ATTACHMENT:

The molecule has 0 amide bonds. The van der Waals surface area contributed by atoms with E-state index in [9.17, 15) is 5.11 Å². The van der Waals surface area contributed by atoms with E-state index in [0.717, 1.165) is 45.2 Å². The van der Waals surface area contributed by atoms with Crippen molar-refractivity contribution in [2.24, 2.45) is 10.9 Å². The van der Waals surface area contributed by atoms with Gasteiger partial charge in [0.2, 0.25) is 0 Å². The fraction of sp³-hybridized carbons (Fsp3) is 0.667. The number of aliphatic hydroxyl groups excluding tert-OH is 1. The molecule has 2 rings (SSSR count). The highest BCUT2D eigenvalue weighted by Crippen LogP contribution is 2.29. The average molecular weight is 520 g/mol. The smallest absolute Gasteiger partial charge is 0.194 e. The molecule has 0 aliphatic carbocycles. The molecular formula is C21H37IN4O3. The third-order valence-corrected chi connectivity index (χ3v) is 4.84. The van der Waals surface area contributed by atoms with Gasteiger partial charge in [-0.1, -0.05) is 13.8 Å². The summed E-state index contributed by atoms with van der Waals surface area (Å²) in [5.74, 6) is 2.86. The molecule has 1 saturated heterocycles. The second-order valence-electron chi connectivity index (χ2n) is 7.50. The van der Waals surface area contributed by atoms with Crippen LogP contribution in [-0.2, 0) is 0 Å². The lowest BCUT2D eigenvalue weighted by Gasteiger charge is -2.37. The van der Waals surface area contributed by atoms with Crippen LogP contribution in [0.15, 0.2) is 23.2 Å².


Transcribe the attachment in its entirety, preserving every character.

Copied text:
The molecule has 0 amide bonds. The van der Waals surface area contributed by atoms with E-state index in [9.17, 15) is 5.11 Å². The van der Waals surface area contributed by atoms with E-state index in [0.717, 1.165) is 45.2 Å². The van der Waals surface area contributed by atoms with Crippen molar-refractivity contribution in [2.24, 2.45) is 10.9 Å². The van der Waals surface area contributed by atoms with Gasteiger partial charge in [0.2, 0.25) is 0 Å². The fraction of sp³-hybridized carbons (Fsp3) is 0.667. The number of aliphatic hydroxyl groups excluding tert-OH is 1. The molecule has 2 rings (SSSR count). The highest BCUT2D eigenvalue weighted by Crippen LogP contribution is 2.29. The average molecular weight is 520 g/mol. The smallest absolute Gasteiger partial charge is 0.194 e. The molecule has 0 aliphatic carbocycles. The molecular formula is C21H37IN4O3. The third-order valence-corrected chi connectivity index (χ3v) is 4.84. The van der Waals surface area contributed by atoms with Gasteiger partial charge in [-0.1, -0.05) is 13.8 Å². The summed E-state index contributed by atoms with van der Waals surface area (Å²) in [5.74, 6) is 2.86. The molecule has 1 saturated heterocycles. The second-order valence-electron chi connectivity index (χ2n) is 7.50. The van der Waals surface area contributed by atoms with Crippen LogP contribution in [-0.2, 0) is 0 Å². The lowest BCUT2D eigenvalue weighted by Gasteiger charge is -2.37. The van der Waals surface area contributed by atoms with Crippen LogP contribution in [0.15, 0.2) is 23.2 Å².